Unfortunately, this whole “never allow doubt, never consider that you might be wrong, never question the reality you’ve be taught” mentality is exactly how a good number of people teach their kids to approach the faith. I know that the people who do this and think this way believe they are doing the right thing. But the hubris of it is astonishing.

In order for me to teach my child never to doubt, question or challenge what they have been taught about God, I have to be confident that what I have taught them about God is 100% accurate and complete. I have to be so certain that my faith experience and theology represents the pinnacle of the Christian faith that it would be foolish and dangerous us for them to ever seek anything better than what I’ve got. And if you believe that about your faith, um, well, I don’t know how to tell you this, but, hmmmm . . . how to put this delicately? Maybe if I pet your unicorn while I figure out how to say this without sounding like a jerk? I know they must exist somewhere in your world, because your world clearly doesn’t work the way my world does. Continue reading “The Process is the Solution”

The Entrance Leads to the Whole

So, know anyone with some really bad theology? Like you hear them talk and all you can hear are the lies, errors and misrepresentations they are spouting and it makes you want to scream? OK, maybe you don’t actually care about theology that much. It’s probably better if you don’t when you get right down to it.

But, we all know people who are intensely passionate about their opinions. And hey – if just putting your theology into the category of “opinion” offends you, well, passion’s not a bad thing. But that’s not really here nor there. My point was that some people have terrible theology. Like Westboro Baptist. And . . . well, we won’t get into the rest. Let’s just say there’s no end of churches believing really wacky things.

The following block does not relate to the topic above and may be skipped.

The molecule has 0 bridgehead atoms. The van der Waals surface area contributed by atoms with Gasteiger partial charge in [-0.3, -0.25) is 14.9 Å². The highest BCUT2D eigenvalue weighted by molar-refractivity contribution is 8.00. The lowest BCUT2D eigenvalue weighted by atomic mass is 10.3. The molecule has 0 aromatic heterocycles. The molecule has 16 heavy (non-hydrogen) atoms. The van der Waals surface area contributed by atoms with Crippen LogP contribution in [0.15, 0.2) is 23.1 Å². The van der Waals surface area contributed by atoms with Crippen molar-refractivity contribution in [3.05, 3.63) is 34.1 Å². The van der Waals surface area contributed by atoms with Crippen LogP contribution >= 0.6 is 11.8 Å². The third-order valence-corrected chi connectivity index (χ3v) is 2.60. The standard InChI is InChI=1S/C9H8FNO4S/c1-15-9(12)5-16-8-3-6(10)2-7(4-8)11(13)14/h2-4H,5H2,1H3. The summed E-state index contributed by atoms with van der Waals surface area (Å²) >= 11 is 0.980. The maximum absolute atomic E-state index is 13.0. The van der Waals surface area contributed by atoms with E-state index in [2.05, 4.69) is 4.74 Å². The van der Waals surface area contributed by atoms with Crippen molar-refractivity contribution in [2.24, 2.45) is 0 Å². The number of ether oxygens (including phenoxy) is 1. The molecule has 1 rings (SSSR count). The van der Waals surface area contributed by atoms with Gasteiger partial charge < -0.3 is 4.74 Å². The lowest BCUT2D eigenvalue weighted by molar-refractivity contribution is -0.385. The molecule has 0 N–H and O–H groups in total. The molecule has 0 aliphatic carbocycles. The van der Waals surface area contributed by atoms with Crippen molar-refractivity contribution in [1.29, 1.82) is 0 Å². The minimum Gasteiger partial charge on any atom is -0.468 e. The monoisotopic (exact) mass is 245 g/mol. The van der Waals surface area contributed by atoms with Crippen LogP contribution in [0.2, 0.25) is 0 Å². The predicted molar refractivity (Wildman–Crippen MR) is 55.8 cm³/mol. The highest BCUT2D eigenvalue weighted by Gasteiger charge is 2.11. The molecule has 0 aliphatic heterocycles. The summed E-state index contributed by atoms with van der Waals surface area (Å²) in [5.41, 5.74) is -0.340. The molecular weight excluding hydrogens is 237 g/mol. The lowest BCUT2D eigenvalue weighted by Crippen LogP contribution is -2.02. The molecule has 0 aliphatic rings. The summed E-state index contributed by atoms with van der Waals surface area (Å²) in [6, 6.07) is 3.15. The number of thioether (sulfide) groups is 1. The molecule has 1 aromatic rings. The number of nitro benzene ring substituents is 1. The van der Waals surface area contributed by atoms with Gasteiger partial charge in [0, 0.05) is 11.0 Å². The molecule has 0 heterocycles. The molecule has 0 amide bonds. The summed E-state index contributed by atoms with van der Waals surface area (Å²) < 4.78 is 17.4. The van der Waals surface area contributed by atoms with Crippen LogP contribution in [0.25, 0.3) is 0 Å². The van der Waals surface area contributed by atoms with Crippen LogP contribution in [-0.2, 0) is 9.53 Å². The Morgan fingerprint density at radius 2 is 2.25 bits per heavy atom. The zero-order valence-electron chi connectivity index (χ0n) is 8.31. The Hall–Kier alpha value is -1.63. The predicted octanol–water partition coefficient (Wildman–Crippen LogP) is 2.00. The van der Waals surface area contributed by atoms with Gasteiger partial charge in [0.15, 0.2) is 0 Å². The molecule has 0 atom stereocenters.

Of course, it doesn’t all lead to crazy land. Some people have theology that you just think is wrong. Like Jehovah’s witnesses. I had a pair who stopped coming after I told them that living forever on Earth would never, ever be desirable to me. Because until I can reside with the God of the universe, I will not be content. There’s more to the world than our little planet and our people. They were appalled that I would reject the gift of eternal life. I was going to go into the role of the mosquito in the ecosystem to illustrate that their perfect Earth couldn’t exist, but they left before I had the chance. But again, not my point.

What I really want to talk about is why we need to stop worrying so much about how wrong everyone else is. We’ve been doing that for a while now and I’m not sure what we think we’re going to gain by keeping it up. We disagree. About almost everything. Maybe we need to get over it and start building on a different foundation. Continue reading “The Entrance Leads to the Whole”

Becoming People of the Story

Christian theology, while it’s often thought of as an argument over who’s right and who is wrong, can actually be understood as the stories we use to explain the reality of God, the reality of human existence and how to live in right relationship with God, neighbor and self. Using the bible and varying doses of church tradition and reality, we’ve written thousands of different stories, each purporting to be THE Christian story. Except the idea that any of us has found THE Christian story is preposterous.

Jesus said there was one narrow path to him and we’d know we’d found it by its fruit. And I can say with confidence that not a damn one of the stories Christians have told produced fruit worthy of my God. None of them is good enough. Some are clearly better than others, but all of them are wrong.

At best, the different theologies are like placeholders, explaining the best we’ve been able to figure out thus far. At worst, they are ideological prisons keeping people enslaved to a story utterly inferior to the real one. But none of the stories deserve our allegiance. Only Christ does.